Rethinking Angiogenesis

Behind the paper

Written by Youness Azimzade, Robert Gatenby - April 05, 2021

Superlinear growth reveals the Allee effect in tumors

Youness Azimzade, Abbas Ali Saberi, Robert A. Gatenby

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Note: the open-source preprint can be found here.
What are the dynamics of angiogenesis during tumor growth? Are tumors well-vascularized after successful angiogenetic switch at early stages or are they continuously struggling to push the oxygen supply limit to grow larger?

The majority of existing literature suggests that small tumors normally experience oxygen shortage. As they become successful in inducing angiogenesis (a discrete step known as angiogenetic switch1) nutrient shortage becomes of less importance, at least for cells living in tumor border.

However, you might be surprised to know that one of the greatest figures in tumor angiogenesis research, Judah Folkman, and his colleagues had a different perspective. In a well-cited paper2, they suggested that tumors live in an environment with limited nutrient supply that imposes a carrying capacity. Tumors need to produce angiogenetic signals to push this limit further to grow larger. If tumors fail to induce more angiogenesis, they face postvascular dormancy. Once tumors escape such a dormancy, they grow exponentially3. However, such a dynamical understanding of angiogenesis and postvascular dormancy has gained little attention so far, possibly due to a lack of concrete clinical supporting data. If clinical data shows exponential growth for at least a fraction of tumors, then we can conclude that those tumors have previously experienced postvascular dormancy and have now escaped it.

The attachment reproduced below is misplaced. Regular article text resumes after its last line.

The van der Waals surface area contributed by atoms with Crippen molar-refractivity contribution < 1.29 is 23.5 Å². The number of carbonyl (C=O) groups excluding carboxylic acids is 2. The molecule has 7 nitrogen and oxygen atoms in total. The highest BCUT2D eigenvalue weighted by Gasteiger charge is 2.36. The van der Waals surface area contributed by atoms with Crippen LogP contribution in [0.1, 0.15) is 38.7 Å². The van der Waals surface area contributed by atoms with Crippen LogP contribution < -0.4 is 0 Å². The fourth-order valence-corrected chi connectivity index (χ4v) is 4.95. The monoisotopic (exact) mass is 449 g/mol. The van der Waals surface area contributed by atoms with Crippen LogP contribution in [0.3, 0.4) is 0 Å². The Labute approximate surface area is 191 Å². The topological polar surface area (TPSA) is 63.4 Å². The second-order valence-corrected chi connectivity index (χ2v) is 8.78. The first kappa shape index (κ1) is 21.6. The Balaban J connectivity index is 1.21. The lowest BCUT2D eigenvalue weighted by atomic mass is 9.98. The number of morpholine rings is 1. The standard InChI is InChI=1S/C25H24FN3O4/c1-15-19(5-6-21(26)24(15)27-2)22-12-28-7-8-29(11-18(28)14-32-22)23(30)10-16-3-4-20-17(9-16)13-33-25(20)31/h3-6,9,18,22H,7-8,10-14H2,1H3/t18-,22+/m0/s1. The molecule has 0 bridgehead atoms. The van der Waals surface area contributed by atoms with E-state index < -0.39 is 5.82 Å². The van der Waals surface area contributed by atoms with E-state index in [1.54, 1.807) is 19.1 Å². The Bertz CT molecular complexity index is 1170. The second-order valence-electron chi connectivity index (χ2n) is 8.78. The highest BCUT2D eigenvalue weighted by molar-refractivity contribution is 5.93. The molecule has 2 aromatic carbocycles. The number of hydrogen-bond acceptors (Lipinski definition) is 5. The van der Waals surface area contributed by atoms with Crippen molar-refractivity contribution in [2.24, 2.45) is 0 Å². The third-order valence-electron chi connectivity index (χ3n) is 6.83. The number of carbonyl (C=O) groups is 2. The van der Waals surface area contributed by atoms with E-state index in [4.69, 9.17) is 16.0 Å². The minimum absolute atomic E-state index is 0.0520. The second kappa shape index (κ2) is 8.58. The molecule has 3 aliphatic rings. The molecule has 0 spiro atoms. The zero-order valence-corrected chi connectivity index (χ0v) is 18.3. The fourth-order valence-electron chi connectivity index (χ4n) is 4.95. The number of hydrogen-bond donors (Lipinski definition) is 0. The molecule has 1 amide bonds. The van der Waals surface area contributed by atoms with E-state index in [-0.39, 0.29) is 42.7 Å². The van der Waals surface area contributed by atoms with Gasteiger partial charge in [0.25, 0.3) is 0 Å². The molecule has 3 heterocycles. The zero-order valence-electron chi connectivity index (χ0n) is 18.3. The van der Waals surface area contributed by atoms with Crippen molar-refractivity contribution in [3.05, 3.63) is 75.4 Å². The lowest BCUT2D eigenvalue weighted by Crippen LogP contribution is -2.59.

Recently, it was found that for a variety of human tumors, growth rate is super-linearly scaled by tumor size as \(\frac{dC_T}{dt} \propto C_T^{\beta}\) with \(\beta=1.25\).4 A naïve interpretation of this data may suggest that these tumors are growing faster than exponentially growing populations, but they are not. In fact, this data reveals that tumor growth rate accelerates as it becomes larger, but we believe the driving mechanism was not identified properly.

Using a model that incorporates internal competition among tumor cells and interactions with the environmental limitations, we show that the strange super-linear scaling results from tumors’ successful effort to induce further angiogenesis5. Based on these results, tumors continuously fight to induce more angiogenesis and push their limits forward to grow larger. Tumors induce more vessels and their growth exhibits super-linear dynamics. Under this understanding, angiogenesis is a dynamic process and acquiring necessary signals is just the beginning part of successful angiogenesis. In other words, super-linear growth is a result of accelerated angiogenesis and it emerges once tumors escape postvascular dormancy. Thus, the super-linear growth that has been observed across different solid tumors, is empirical evidence for postvascular dormancy that tumors experience and escape.


Figure 1: Super-linear growth emerges when previously starving tumors successfully induce further angiogenesis to grow larger.

We did a thorough analysis to check if alternative explanations such as evolutionary dynamics of competition between different sub-populations can lead to superlinear growth. However, our results suggest that such changes in growth rate are far too small to have a relevant effect on growth, a finding in line with previous results in the literature6.